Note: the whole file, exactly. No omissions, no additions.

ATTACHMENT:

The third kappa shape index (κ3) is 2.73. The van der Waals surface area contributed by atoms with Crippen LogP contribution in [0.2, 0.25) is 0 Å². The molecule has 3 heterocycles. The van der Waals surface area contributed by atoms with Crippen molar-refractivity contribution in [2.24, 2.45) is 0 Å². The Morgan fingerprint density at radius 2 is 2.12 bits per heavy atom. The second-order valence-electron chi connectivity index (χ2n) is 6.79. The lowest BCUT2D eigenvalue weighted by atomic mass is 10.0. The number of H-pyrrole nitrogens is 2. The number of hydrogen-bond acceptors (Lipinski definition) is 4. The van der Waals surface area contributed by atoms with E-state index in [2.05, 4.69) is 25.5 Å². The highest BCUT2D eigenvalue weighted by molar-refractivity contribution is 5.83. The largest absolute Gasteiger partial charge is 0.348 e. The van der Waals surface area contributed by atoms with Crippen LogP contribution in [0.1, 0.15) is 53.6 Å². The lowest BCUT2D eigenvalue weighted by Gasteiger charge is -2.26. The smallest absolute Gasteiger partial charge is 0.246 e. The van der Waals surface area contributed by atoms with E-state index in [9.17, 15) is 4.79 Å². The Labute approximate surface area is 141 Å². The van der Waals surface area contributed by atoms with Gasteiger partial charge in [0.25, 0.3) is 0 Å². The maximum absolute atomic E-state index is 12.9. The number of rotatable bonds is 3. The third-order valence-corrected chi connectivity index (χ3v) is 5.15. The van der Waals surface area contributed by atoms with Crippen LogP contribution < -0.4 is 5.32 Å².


The third kappa shape index (κ3) is 2.73. The van der Waals surface area contributed by atoms with Crippen LogP contribution in [0.2, 0.25) is 0 Å². The molecule has 3 heterocycles. The van der Waals surface area contributed by atoms with Crippen molar-refractivity contribution in [2.24, 2.45) is 0 Å². The Morgan fingerprint density at radius 2 is 2.12 bits per heavy atom. The second-order valence-electron chi connectivity index (χ2n) is 6.79. The lowest BCUT2D eigenvalue weighted by atomic mass is 10.0. The number of H-pyrrole nitrogens is 2. The number of hydrogen-bond acceptors (Lipinski definition) is 4. The van der Waals surface area contributed by atoms with E-state index in [2.05, 4.69) is 25.5 Å². The highest BCUT2D eigenvalue weighted by molar-refractivity contribution is 5.83. The largest absolute Gasteiger partial charge is 0.348 e. The van der Waals surface area contributed by atoms with Crippen LogP contribution in [0.1, 0.15) is 53.6 Å². The lowest BCUT2D eigenvalue weighted by Gasteiger charge is -2.26. The smallest absolute Gasteiger partial charge is 0.246 e. The van der Waals surface area contributed by atoms with E-state index in [9.17, 15) is 4.79 Å². The Labute approximate surface area is 141 Å². The van der Waals surface area contributed by atoms with Gasteiger partial charge in [0.25, 0.3) is 0 Å². The maximum absolute atomic E-state index is 12.9. The number of rotatable bonds is 3. The third-order valence-corrected chi connectivity index (χ3v) is 5.15. The van der Waals surface area contributed by atoms with Crippen LogP contribution < -0.4 is 5.32 Å².